Slavonic Dances, Op.72 – No.8 in A flat
Cello Concerto in B minor, Op.104
Legends, Op.59 – No.10 in B flat minor
Symphony No.9 in E minor, Op.95 (From the New World)
Daniel Müller-Schott (cello)
Budapest Festival Orchestra
Reviewed by: David M. Rice
Reviewed: 2 June, 2014
Venue: Avery Fisher Hall, Lincoln Center, New York City
This was the second of two Dvořák concerts by the Budapest Festival Orchestra in Avery Fisher Hall, the first featuring the seldom-performed Piano Concerto (with Garrick Ohlsson) and the much-liked Eighth Symphony, and this current program the far more popular Cello Concerto and ‘New World’ Symphony, both composed during the composer’s stay in America. Iván Fischer’s wit and showmanship were in evidence from start to finish. As the BFO played the last of the Slavonic Dances, a Sousedská (a slow Bohemian dance in ¾ time), percussionist Gáspár Szente, to the audience’s great amusement, walked slowly forward through the orchestra, took the seat that had been set up for the cello soloist, and drew from his pocket a campanello – a small bell – and a stick capped off with a red ball, producing a delicate sound that epitomized the Dance’s character.
Following this curtain raiser, Daniel Müller-Schott claimed his chair and gave a marvelous performance of the Cello Concerto, drawing a gorgeously resonant sound from his eighteenth-century Venetian instrument. His idiomatic phrasing and technical virtuosity were outstanding. Fischer was a fine accompanist, keeping the BFO in check to avoid overpowering the soloist, but letting loose in the tutti passages, which sometimes went a bit over the top. There were many excellent solos, most notably Erika Sebök on flute, Zoltán Szöke on horn, and from concertmaster Violetta Eckhardt, whose duet with Müller-Schott toward the end of the finale was a particular highlight. He offered an encore, a dazzling rendition of Ravel’s Pièce en forme de habanera (as arranged).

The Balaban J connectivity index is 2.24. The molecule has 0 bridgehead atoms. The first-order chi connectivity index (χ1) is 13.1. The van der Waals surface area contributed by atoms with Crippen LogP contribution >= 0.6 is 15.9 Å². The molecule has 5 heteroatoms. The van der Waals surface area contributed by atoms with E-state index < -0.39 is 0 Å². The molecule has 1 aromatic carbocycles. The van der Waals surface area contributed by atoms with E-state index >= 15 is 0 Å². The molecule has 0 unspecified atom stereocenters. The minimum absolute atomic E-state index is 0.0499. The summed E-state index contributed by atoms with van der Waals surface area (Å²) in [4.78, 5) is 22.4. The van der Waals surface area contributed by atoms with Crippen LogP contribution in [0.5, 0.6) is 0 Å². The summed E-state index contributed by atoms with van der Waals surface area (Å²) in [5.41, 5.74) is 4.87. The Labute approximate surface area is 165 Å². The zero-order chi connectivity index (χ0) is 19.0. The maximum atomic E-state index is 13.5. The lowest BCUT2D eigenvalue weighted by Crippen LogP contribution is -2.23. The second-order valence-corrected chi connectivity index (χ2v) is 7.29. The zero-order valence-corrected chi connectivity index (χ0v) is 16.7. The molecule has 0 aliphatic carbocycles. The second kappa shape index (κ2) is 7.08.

To open the concert’s second half, Fischer again preceded the main work with a shorter piece, the last of Dvořák’s Ten Legends. He then plunged immediately into the ‘New World’ Symphony. After the low strings and woodwinds softly intoned the opening bars, Fischer hit the big chords, to Roland Dénes’s timpani figures, with full power, and soon Szöke’s horn launched the principal theme, which took on a variety of colors as it passed from one instrument to another. As had been the case at times, the strings sounded a bit muddy, and the double basses came through a bit too strongly, perhaps owing to the use of risers on which these instruments were perched high at the rear of the stage, projecting forward unobstructed, an arrangement that certainly did not prove a panacea for the Hall’s acoustical shortcomings. Apart from occasional breathers, as when the sinuous second subject appeared, Fischer sustained a generally high level of excitement, culminating in a shattering series of chords.
The Largo was perfection itself, with Jeremy Sassano’s haunting English horn (cor anglais) solo at its heart being the work’s most tangible connection to indigenous American music. The woodwinds and the violins distinguished themselves in the interludes between statements of the recurrent theme. In the scherzo, strings and timpani were in rollicking form, with triangle and bassoon adding nice touches, and the trio was graceful. The brass was resplendent throughout the Symphony, with horn and trumpet giving a thrilling statement of the main theme in the finale, which also was marked by swirling strings and excellent clarinet solos by Akos Acs. The recurrence of earlier material, particularly Szöke’s reprise of the initial horn theme, brought a sense of closure to the work, with Fischer milking the final chords for all they are worth.
Acknowledging the enthusiastic response, Fischer asked whether anyone had been to the previous day’s concert. When some hands were raised, he said “we’ll have to do something different.” For an encore, the two-dozen women in the BFO rose and set their instruments aside for ‘Hoře’, the fourth of Dvořák’s Moravian Duets (Opus 38), with accompaniment provided by the men. The women sang so beautifully that one was tempted to think that Fischer was fortunate that they were also capable of doubling on violins and other instruments.